The Victorian Parliament Family and Community Development Committee have released its final report into its ‘Inquiry into abuse in disability services’. This inquiry followed on from the Victorian Ombudsman’s 2015 investigation into abuse in the disability sector.

1. FINDINGS

  1. People with disabilities, their families and their carers often have difficulty getting someone to listen to any concerns of issues they have with the current management of that person with a disability. This may be in relation to care needs or may be about neglect or suspected abuse.
  2. Abuse takes the shape of criminal physical and sexual assault perpetrated against adults and children with disabilities, verbal and emotional abuse, financial abuse, and neglect endangering life.
  3. Females with disabilities are more commonly victims of abuse within the disability sector than their male counterparts.
  4. Abuse occurs in a range of settings from residential accommodation to day programs, and in services operated by both the Department of Health and Human Services and non-government disability service providers.
  5. Family members spoke to the inquiry about their experiences of abuse within the sector and the difficulty of attempting to report abuse and then attempting to advocate on behalf of their relatives. Additionally, parents reported concerns about reporting abuse and feeling that their report about suspected abuse was repeatedly ignored or dismissed by the Department of Health and Human Services and the service provider.
  6. The Committee noted that a fundamental change within the sector needs to take place to address endemic issues of abuse.
  7. Victoria cannot wait until the Disability Reform Council establishes a national oversight body and must in the interim address deficiencies in the operation of Victoria’s oversight bodies. These changes need to be implemented quickly, be cost effective and improve the system’s ability to prevent and respond to abuse.

2. RECOMMENDATIONS

  1. The Committee made 49 recommendations aimed at strengthening disability services in Victoria prior to the implementation of the National Disability Insurance Scheme.
  2. The key recommendations include:
    1. Introducing a Zero Tolerance Framework for abuse in the disability sector which will engage on the issue of abuse prevention and develop strong mechanisms to identify and report on issues of abuse which aligns with domestic legislation on reporting abuse within the criminal justice system and within disability services. Alongside this development the Committee has also recommended that the Government work with the DHHS, the Disability Services Commissioner, and National Disability Services to create standardised policies and processes for providers to follow when reporting suspected abuse, and supporting clients in the aftermath of abuse.
    2. Introducing provisions to the Disability Act 2006 (Vic) to establish a mandatory scheme for reporting abuse in Victoria. This will require all registered disability service providers to report cases of suspected abuse and neglect within their organisation to the Disability Services Commissioner.
    3. Enhanced powers to the Disability Services Commissioner which will allow the Commissioner to monitor and evaluate compliance with the zero tolerance of abuse framework. Additional responsibilities will include:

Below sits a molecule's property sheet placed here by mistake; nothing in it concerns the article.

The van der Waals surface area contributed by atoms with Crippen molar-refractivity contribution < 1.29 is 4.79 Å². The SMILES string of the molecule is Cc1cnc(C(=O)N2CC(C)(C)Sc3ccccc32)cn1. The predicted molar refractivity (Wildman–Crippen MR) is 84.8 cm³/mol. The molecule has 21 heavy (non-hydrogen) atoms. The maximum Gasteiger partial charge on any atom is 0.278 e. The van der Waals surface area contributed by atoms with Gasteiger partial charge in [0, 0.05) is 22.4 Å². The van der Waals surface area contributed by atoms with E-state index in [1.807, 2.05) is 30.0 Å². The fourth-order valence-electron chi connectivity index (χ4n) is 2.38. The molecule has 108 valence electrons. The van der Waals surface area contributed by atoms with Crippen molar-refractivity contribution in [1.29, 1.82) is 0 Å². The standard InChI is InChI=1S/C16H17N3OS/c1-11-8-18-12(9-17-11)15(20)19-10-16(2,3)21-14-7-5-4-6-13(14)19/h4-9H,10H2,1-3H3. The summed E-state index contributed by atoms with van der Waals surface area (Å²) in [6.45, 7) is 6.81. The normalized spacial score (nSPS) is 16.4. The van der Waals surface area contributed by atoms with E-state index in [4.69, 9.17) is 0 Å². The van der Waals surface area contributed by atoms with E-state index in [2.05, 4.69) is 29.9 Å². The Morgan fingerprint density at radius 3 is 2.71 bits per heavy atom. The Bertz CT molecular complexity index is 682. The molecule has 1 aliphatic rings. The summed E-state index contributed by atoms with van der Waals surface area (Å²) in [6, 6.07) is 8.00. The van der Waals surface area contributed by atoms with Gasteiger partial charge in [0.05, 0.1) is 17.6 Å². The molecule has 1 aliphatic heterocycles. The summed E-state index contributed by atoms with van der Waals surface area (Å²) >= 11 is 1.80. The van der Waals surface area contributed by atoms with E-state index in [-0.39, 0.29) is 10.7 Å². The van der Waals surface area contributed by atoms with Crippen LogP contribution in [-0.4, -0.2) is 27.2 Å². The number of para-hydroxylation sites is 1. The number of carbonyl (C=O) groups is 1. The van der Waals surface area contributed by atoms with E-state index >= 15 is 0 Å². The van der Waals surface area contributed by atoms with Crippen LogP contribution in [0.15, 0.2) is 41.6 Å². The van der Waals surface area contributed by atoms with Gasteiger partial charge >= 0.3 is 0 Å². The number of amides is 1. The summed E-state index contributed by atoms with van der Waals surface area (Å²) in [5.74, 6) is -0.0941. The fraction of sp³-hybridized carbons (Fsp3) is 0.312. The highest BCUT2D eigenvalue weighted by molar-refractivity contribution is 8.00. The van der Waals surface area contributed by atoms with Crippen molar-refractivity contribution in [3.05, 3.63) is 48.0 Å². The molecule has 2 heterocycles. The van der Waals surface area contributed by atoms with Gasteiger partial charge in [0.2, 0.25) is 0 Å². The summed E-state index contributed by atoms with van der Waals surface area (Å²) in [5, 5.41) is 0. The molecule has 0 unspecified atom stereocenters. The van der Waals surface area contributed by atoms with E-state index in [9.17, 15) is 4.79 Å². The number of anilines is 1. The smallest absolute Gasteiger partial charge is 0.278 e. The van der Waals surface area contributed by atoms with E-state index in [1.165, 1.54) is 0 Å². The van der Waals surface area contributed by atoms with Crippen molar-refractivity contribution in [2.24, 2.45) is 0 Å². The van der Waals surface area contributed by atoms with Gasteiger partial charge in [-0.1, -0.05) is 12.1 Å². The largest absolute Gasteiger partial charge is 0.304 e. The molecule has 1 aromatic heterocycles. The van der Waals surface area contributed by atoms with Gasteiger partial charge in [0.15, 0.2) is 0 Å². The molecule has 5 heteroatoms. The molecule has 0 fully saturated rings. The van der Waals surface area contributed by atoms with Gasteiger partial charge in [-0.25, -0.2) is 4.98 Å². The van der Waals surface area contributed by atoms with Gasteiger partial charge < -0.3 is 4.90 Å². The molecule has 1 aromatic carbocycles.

1. resolving complaints about disability service providers;
      2. receiving mandatory reports about abuse and neglect
      3. own motion powers to investigate reports of abuse and neglect of both an individual and systemic nature
      4. develop standardised policies and processes for providers to follow when reporting and investigating suspected abuse;
      5. monitoring and evaluating service quality; and
      6. supporting the professional development of the disability workforce.

Additionally, delegates will have the power to:

  1. conduct investigations into reports of abuse and neglect
  2. investigate reports of abuse made by Community Visitors
  3. monitor, evaluate and enforce service quality and standards; and
  4. enter the premises of any disability service provider at any time.
  1. Renewing the Commissioner’s role as the independent oversight body for disability services in Victoria which will streamline how complaints and reports of abuse are handled by directing them to the Commissioner as the sole responsible body.
  2. Introducing a “Working with Vulnerable People Check” for all prospective employees in the disability sector. This will be coupled with a statewide prevention and risk management workforce strategy addressing workforce screening and recruitment, registration, induction and supervision, ongoing training and professional development, certification, and workforce culture skills.
  3. Continue to fund a dedicated advocacy service to support people with disabilities and their families. As well as supporting the roll-out of a national self-advocacy program, based on the Victorian Self-advocacy Resource Unit model. In addition the Committee recommended that the Government conduct a review of disability advocacy with a focus on:
    1. identifying the demand for different types of advocacy;
    2. establishing the views of people with disability about advocacy services;
    3. determining the impact of the NDIS on the capacity of advocacy services; and
    4. ensuring that both funded and volunteer advocacy services undergo safety screening and meet appropriate quality standards.